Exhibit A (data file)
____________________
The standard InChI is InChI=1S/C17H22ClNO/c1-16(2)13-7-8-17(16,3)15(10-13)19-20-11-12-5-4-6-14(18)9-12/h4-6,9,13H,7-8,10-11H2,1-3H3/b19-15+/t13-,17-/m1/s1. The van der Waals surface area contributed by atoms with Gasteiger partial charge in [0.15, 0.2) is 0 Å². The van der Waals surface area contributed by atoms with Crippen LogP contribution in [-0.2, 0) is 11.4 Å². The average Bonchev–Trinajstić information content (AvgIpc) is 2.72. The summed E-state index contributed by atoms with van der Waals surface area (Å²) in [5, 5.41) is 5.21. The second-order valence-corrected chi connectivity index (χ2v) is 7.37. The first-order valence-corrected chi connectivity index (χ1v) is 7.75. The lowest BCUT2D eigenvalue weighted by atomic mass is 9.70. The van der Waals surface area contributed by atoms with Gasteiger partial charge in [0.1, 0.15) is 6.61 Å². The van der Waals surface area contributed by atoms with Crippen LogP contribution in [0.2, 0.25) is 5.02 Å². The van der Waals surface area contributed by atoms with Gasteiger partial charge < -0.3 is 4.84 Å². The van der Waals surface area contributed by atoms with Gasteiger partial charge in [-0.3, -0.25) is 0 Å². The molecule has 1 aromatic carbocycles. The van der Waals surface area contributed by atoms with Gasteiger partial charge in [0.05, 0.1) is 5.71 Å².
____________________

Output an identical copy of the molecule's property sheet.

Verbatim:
The standard InChI is InChI=1S/C17H22ClNO/c1-16(2)13-7-8-17(16,3)15(10-13)19-20-11-12-5-4-6-14(18)9-12/h4-6,9,13H,7-8,10-11H2,1-3H3/b19-15+/t13-,17-/m1/s1. The van der Waals surface area contributed by atoms with Gasteiger partial charge in [0.15, 0.2) is 0 Å². The van der Waals surface area contributed by atoms with Crippen LogP contribution in [-0.2, 0) is 11.4 Å². The average Bonchev–Trinajstić information content (AvgIpc) is 2.72. The summed E-state index contributed by atoms with van der Waals surface area (Å²) in [5, 5.41) is 5.21. The second-order valence-corrected chi connectivity index (χ2v) is 7.37. The first-order valence-corrected chi connectivity index (χ1v) is 7.75. The lowest BCUT2D eigenvalue weighted by atomic mass is 9.70. The van der Waals surface area contributed by atoms with Gasteiger partial charge in [0.1, 0.15) is 6.61 Å². The van der Waals surface area contributed by atoms with Crippen LogP contribution in [0.2, 0.25) is 5.02 Å². The van der Waals surface area contributed by atoms with Gasteiger partial charge < -0.3 is 4.84 Å². The van der Waals surface area contributed by atoms with Gasteiger partial charge in [-0.3, -0.25) is 0 Å². The molecule has 1 aromatic carbocycles. The van der Waals surface area contributed by atoms with Gasteiger partial charge in [0.05, 0.1) is 5.71 Å².